Tiffani L. Williams
This information is accurate as of the fellowship year indicated for each fellow.
Tiffani Williams is interested in developing fast and accurate algorithms to infer the evolutionary history (or phylogeny) for a given set of organisms. During her postdoctoral training at the University of New Mexico, she worked on devising a family of disk-covering methods (DCMs) for the reconstruction of large-scale phylogenies that outperform conventional techniques on both biological and simulated data sets.
At Radcliffe, Williams will develop a unifying framework for phylogenetic analysis that incorporates two components—multiple sequence alignment and phylogeny reconstruction—that for mostly computational reasons are considered separate problems. She has worked on a family of disk-covering methods (DCMs) that improve the performance of phylogeny reconstruction in terms of speed and accuracy. Her integration effort will focus on applying the DCM philosophy concurrently to both problems, leading to the construction of larger and more accurate evolutionary trees.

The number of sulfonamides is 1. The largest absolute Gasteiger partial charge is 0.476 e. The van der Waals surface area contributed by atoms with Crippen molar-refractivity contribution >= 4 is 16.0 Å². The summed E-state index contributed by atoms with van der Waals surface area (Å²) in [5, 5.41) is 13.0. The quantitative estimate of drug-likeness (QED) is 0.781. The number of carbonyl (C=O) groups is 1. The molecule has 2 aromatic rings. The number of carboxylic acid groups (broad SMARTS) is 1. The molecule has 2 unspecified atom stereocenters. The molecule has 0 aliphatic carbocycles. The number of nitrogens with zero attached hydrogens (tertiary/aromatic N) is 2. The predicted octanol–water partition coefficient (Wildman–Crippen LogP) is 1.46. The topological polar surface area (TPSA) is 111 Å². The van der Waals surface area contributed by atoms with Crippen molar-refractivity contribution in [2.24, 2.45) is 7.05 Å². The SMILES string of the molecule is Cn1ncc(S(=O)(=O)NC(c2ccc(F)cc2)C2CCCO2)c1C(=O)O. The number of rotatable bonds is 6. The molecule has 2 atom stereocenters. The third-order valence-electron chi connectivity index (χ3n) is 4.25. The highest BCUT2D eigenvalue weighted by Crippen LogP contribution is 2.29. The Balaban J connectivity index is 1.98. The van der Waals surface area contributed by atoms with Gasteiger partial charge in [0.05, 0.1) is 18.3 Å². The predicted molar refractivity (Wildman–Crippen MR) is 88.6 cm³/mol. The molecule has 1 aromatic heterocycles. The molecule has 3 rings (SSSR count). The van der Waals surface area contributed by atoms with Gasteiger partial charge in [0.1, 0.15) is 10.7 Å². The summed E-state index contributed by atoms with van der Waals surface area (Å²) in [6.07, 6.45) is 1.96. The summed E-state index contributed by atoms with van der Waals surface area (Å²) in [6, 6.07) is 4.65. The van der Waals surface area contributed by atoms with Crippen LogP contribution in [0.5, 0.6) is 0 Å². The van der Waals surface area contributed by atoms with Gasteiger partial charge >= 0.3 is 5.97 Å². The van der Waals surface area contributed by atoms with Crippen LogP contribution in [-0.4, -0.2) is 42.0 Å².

Williams earned her BS in computer science from Marquette University and PhD in computer science from the University of Central Florida. Afterward, she was a postdoctoral fellow at the University of New Mexico in the Department of Computer Science. Starting in fall 2005, Williams will be an assistant professor in computer science at Texas A&M University. Her honors include an Alfred P. Sloan Foundation Postdoctoral Fellowship in Computational Molecular Biology in 2002 and a McKnight Doctoral Fellowship in 1994.